It will also be regularly deposited, for earlier perusal, and the convenience of the wet-paper clubs, at The CAVE, Saunton Sands, Braunton Castle, Mortehoe, Lee-bay, &c. &c., and forwarded regularly to Lundy Island, by the Lundy packet, on the day after publication.

There will be a Box for welcoming contributory favors, at our Printer's window, in Barum, who will duly forward all communications to the Editor, at Saunton Cave.

For heavy articles arriving by sea, there is a crane erected at Down End.

The CAVE will contain a Miscellaneous collection of original Prose and Poetry, Reviewing and Riddles. In the two first of these departments, subjects of local interest will form a prominent feature.

For the Reviewing Department, the proprietors beg leave to announce, that they have purchased, of Mr. JEFFREY BEN




SON, a quarter share of that popular periodical The Lundy Review, select articles from which will occasionally appear, under cover of The Cave.

Of the last, or enigmatical portion, the Editor engages to be very select.

N.B. Answers to riddles are requested to be brief, for we cannot allow 10, 20, and 30 line respondents to walk to a monosyllabical conclusion, in their seven-league boots, over the pages of our Periodical.

And as we are, moreover, desirous of cutting a figure, we must decline the insertion of many arithmetical, and mathematical ingenuities.

As to the Morale, (as the French call it) of our work, we shall merely premise

1. That we have no opinions of our own, on any subject what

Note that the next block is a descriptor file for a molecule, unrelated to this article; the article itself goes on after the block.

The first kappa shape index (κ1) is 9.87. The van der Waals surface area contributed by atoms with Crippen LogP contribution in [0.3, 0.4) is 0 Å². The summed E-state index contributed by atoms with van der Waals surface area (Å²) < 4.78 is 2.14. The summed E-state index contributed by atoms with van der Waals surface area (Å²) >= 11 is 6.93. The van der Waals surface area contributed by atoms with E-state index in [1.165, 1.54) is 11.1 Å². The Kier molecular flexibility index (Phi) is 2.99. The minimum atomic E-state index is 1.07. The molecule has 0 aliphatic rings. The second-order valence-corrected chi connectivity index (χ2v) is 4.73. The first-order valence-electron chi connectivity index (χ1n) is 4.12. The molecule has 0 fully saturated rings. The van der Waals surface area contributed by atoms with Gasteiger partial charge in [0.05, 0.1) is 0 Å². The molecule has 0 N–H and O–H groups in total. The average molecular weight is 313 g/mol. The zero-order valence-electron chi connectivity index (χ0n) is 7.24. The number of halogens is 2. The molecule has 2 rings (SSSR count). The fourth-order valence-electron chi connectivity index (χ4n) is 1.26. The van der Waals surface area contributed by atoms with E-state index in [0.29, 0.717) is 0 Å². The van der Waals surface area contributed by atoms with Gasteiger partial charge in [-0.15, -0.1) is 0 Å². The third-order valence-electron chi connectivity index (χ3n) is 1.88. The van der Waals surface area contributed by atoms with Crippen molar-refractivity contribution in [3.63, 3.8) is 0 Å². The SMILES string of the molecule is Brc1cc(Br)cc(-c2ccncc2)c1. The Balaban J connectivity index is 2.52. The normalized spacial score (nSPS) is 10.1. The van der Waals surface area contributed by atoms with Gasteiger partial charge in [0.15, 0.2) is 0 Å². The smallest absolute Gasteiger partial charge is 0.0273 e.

2. We leave party politics to public-houses.

3. Our readers will find The Cave peremptorily barred against the entrane of personalities, whether they be bright or dull ours is not the Cave of a wild Indian, and any sort of toxicological weapon, would, we conceive, be a disgrace to our armory.

Integer vitæ, scelerisque purus,
Non eget Mauri jaculis, nec arcu,
Nec venenatis gravida sagittis,
Fusce, pharetra.

The periodical upright
Needs not the rifle of bush-fight-
Nor poisoned arrow aimed in spite
Nor Editor concealed from light,
Whose principles are loose or tight,
As suit him, Mr. Brown.

Such, we trust, will be the stainless banner of The CAVE; but, nevertheless, the proprietors request me to add, that they cannot consider themselves responsible for any ultra-interpretation of our contributors' articles beyond their several intentions, as plainly set forth in our pages. Periodical works being very often subjected to misconstruction, and articles, innocent of any particular application, are often pointed, by the reader, at persons and objects which the writers of them never contemplated. For, as the poet sings, *

*. Braunton Melodies.